We’re living through some significant dis-ease these days, and It’s during these seasons of stress and fear that we want to remind Jesus, as Satan did, of Psalm 91, which we sing today and throughout Lent. Doesn’t it clearly say that God’s angels will surround us, lest we dash our foot against a stone? That tact didn’t work with Jesus, who repelled Satan’s volleying of sacred scripture by returning Satan’s challenge with the ultimate reproof: Thou shalt not put the Lord, your God, to the test.

But still we sing it, not just in Lent, but “On Eagle’s Wings,” the beautiful musical setting of Psalm 91, is now a hymn beloved by people of many faiths throughout the Western world. We sing it, I think, not only because we love the strong and comforting assurance that God will be with us when we are in trouble, but because there are so many times in our lives when we knew, deep in our bones, that it was true.

I admit that I remind Jesus on a daily basis of the promises in this psalm, but my motive is far removed—I hope—from the menace and predation of Satan. I pray these powerful words in gratitude, because they have been true every day of my life. But I also pray for strength and obedience, to surrender to the mystery of suffering and death.

This whole losing battle for Satan was in the desert, of course. Who knows? Deserts were once gardens, millions of years ago. On the cross, Jesus waged his final battle against Satan, who hangs out in deserts, and restored to us the Garden of eternal life.

Cling to him. He will deliver you.

In what ways has “On Eagle’s Wings” been a comfort to you throughout your life?

Kathy McGovern ©2022

Palm Sunday of the Lord’s Passion – Cycle C

13 April 2019

Reflecting on Luke 22:14-23:56

How does Jesus begin his entrance into the city of his death? He’s been journeying toward Jerusalem for the last ten chapters of Luke’s gospel. This journey must have taken several weeks. Or was it years? Or was it his entire lifetime? Or did the journey begin with the creation of the world, and culminate on Calvary, and find its fullest meaning very close to Golgotha, in a new tomb that would only be inhabited for a moment?

Having made the journey for which he was born, for which he came into the world, Jesus stood outside the city and gave two disciples directions to a colt─-a peacetime animal—and instructed them to just untie it and bring it to him for his entrance into Jerusalem.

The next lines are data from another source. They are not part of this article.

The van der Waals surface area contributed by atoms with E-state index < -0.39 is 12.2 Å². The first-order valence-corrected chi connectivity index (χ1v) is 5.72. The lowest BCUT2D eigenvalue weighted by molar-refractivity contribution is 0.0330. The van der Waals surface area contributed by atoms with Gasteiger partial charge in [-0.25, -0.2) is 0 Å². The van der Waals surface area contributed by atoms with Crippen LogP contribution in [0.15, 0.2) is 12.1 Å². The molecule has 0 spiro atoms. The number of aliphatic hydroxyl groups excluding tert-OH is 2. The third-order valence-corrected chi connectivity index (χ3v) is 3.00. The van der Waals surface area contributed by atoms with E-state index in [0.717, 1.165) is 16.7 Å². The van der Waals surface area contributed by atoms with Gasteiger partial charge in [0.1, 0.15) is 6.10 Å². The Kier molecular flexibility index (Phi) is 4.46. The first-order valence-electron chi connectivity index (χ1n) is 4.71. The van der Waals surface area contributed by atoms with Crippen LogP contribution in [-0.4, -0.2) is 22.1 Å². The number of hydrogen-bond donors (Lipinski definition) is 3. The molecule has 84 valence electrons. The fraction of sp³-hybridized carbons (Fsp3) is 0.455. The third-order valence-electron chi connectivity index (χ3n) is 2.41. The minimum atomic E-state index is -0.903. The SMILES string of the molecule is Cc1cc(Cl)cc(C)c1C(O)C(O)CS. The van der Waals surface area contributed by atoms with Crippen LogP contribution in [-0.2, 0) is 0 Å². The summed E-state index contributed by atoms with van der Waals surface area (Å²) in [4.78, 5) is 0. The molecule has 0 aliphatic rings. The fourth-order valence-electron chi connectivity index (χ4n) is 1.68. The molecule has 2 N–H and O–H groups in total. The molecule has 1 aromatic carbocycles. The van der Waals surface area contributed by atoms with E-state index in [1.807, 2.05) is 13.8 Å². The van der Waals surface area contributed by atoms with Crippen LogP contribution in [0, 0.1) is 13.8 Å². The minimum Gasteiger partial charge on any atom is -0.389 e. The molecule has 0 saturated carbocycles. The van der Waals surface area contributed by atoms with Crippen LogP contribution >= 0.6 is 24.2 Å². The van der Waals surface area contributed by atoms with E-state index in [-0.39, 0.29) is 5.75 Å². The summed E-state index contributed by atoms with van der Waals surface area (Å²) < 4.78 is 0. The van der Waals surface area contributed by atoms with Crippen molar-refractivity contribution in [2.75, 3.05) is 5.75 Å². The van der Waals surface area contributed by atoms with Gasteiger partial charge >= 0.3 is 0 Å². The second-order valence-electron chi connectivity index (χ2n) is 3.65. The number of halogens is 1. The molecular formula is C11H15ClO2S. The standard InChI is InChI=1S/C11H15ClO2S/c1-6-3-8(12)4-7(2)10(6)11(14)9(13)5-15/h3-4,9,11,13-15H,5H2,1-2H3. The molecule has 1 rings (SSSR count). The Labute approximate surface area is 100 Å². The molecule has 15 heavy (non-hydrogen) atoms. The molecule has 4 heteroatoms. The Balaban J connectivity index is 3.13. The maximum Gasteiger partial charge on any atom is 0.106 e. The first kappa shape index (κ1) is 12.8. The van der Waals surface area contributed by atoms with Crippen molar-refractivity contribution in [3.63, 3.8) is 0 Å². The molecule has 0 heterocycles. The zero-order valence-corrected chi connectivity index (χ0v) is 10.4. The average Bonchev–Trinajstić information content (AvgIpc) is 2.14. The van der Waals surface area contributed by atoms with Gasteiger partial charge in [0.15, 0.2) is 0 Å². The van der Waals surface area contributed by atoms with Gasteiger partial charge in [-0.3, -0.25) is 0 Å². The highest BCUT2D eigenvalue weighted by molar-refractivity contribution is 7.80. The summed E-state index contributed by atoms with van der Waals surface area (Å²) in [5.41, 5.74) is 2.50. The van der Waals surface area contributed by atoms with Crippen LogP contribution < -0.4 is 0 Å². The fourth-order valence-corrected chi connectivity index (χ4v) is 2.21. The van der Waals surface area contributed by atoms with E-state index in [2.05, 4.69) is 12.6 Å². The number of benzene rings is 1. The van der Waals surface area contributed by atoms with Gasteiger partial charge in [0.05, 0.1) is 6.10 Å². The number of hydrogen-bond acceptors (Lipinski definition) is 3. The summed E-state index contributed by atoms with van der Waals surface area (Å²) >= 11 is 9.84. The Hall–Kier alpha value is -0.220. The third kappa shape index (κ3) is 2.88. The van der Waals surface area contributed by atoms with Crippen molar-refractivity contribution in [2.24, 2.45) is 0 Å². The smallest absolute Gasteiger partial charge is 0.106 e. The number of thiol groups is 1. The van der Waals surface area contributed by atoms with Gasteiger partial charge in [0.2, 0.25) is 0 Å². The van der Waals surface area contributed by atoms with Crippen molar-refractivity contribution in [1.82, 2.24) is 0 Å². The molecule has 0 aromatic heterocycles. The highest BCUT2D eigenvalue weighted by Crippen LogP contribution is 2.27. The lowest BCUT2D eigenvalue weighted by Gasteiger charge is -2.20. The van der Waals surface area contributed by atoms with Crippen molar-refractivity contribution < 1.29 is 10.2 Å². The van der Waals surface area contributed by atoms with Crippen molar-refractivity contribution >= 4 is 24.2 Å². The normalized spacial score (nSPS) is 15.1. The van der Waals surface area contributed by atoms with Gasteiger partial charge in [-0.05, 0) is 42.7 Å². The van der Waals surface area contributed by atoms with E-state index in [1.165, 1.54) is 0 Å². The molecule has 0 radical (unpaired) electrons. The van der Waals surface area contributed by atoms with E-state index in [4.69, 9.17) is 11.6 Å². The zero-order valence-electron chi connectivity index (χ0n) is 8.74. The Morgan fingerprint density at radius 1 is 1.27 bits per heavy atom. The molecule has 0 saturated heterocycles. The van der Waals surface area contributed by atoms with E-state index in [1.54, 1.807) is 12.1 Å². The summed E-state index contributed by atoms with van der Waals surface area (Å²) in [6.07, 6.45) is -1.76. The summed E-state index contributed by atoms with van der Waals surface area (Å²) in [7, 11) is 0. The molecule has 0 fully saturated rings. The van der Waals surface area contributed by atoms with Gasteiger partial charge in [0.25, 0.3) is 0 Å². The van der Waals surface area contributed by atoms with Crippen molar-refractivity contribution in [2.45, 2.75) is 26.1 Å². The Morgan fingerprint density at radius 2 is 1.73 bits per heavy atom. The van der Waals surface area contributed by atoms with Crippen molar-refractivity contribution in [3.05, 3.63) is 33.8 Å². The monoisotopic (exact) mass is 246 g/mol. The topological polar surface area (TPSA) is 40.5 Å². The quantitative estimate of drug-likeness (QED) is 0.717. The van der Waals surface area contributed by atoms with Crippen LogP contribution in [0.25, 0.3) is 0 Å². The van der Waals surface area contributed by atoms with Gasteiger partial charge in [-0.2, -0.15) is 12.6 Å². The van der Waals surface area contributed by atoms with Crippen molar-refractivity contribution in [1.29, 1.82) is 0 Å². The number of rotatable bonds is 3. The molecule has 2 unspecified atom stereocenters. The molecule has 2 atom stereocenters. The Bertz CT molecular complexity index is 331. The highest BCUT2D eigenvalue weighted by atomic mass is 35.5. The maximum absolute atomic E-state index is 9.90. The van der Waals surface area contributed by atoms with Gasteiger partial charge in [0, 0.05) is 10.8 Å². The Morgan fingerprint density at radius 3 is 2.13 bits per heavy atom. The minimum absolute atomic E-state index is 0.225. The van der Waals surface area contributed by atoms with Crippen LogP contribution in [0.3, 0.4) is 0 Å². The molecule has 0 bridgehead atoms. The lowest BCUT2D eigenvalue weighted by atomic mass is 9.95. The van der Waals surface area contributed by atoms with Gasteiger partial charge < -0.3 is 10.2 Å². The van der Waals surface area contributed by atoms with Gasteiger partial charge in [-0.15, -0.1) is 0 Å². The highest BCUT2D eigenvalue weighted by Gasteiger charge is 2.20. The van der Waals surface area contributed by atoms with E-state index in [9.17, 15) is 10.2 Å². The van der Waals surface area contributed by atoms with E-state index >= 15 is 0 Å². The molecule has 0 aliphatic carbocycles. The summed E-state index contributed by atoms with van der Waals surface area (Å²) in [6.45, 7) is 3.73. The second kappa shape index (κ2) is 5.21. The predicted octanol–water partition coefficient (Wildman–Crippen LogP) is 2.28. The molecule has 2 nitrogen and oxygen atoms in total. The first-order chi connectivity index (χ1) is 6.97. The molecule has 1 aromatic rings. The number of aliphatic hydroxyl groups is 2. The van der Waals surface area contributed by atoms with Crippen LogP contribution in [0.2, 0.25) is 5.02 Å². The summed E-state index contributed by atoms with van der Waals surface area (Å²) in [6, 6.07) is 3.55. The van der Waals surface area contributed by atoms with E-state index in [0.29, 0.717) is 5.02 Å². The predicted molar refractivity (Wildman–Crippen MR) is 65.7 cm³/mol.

Imagine that. The owner of the tethered colt sees two people untying it, and leading it away. He asks, “Why are you taking my property?” They answer, as if this solves everything, “The Master has need of it.” And that’s that. The creature that will carry Jesus into the city that will murder him goes off with the disciples. The owner, apparently, understands perfectly. We can imagine him kneeling as he gives his colt to those in service of the Master.

In our lives, death and suffering, resurrection and life are always hovering. Jesus is always making his way to us, giving instructions of where to find what we “own” so that it can be given to him in order to bring life out of our deaths.

The warmth and rock-hard faith you’ve been withholding because others might see who you really are? You’ll need to give all that up. The Master has need of it.

In what ways is your life a heart-felt Hosanna?

Kathy McGovern c. 2019

Fifth Sunday of Lent – Cycle C

11 April 2019

Reflecting on Isaiah 43:16-21

Let’s gaze on the first reading (Isaiah 43: 16-21) for a moment. Every day we read of suicides of tormented young people who need this scripture so desperately.

Years ago I was stricken with a sudden staph infection.  At noon I was going to lunch with a friend. At 3pm I was in the emergency room, screaming. Months later, after five hospitalizations, the infection was cleared. But the shock of the experience left me badly shaken.

A psychologist-friend approached me with a new treatment for PTSD. Over the course of three months she worked with me, placing small electrodes in each palm. She invited me to remember the frightening experience of being helpless and in pain. The electrode in one hand pulsed mildly.